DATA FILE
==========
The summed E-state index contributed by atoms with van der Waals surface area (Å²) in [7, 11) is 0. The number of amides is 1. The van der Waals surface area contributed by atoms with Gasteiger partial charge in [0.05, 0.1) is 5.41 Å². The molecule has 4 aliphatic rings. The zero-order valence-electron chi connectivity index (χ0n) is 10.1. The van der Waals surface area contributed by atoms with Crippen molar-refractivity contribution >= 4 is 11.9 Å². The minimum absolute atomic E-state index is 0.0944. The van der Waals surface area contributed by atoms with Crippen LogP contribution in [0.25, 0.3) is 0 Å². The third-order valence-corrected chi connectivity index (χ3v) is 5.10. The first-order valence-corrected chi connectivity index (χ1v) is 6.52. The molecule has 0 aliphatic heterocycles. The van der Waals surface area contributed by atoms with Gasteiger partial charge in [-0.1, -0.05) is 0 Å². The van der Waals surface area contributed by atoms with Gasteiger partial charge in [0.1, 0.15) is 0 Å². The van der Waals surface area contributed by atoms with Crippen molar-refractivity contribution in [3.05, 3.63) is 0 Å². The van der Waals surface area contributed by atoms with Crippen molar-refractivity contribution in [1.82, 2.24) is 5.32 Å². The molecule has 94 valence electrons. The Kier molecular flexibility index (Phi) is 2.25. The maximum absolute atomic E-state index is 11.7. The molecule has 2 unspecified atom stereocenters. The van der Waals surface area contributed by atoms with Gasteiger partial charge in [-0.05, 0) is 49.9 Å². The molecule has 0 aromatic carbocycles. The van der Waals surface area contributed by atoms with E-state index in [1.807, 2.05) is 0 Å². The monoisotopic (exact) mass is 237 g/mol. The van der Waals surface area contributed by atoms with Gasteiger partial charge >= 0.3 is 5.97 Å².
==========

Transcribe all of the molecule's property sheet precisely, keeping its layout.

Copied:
The summed E-state index contributed by atoms with van der Waals surface area (Å²) in [7, 11) is 0. The number of amides is 1. The van der Waals surface area contributed by atoms with Gasteiger partial charge in [0.05, 0.1) is 5.41 Å². The molecule has 4 aliphatic rings. The zero-order valence-electron chi connectivity index (χ0n) is 10.1. The van der Waals surface area contributed by atoms with Crippen molar-refractivity contribution >= 4 is 11.9 Å². The minimum absolute atomic E-state index is 0.0944. The van der Waals surface area contributed by atoms with Crippen LogP contribution in [0.25, 0.3) is 0 Å². The third-order valence-corrected chi connectivity index (χ3v) is 5.10. The first-order valence-corrected chi connectivity index (χ1v) is 6.52. The molecule has 0 aliphatic heterocycles. The van der Waals surface area contributed by atoms with Gasteiger partial charge in [-0.1, -0.05) is 0 Å². The van der Waals surface area contributed by atoms with Gasteiger partial charge in [0.1, 0.15) is 0 Å². The van der Waals surface area contributed by atoms with Crippen molar-refractivity contribution in [3.05, 3.63) is 0 Å². The van der Waals surface area contributed by atoms with Crippen molar-refractivity contribution in [1.82, 2.24) is 5.32 Å². The molecule has 94 valence electrons. The Kier molecular flexibility index (Phi) is 2.25. The maximum absolute atomic E-state index is 11.7. The molecule has 2 unspecified atom stereocenters. The van der Waals surface area contributed by atoms with Gasteiger partial charge in [-0.05, 0) is 49.9 Å². The molecule has 0 aromatic carbocycles. The van der Waals surface area contributed by atoms with E-state index in [1.807, 2.05) is 0 Å². The monoisotopic (exact) mass is 237 g/mol. The van der Waals surface area contributed by atoms with Gasteiger partial charge >= 0.3 is 5.97 Å².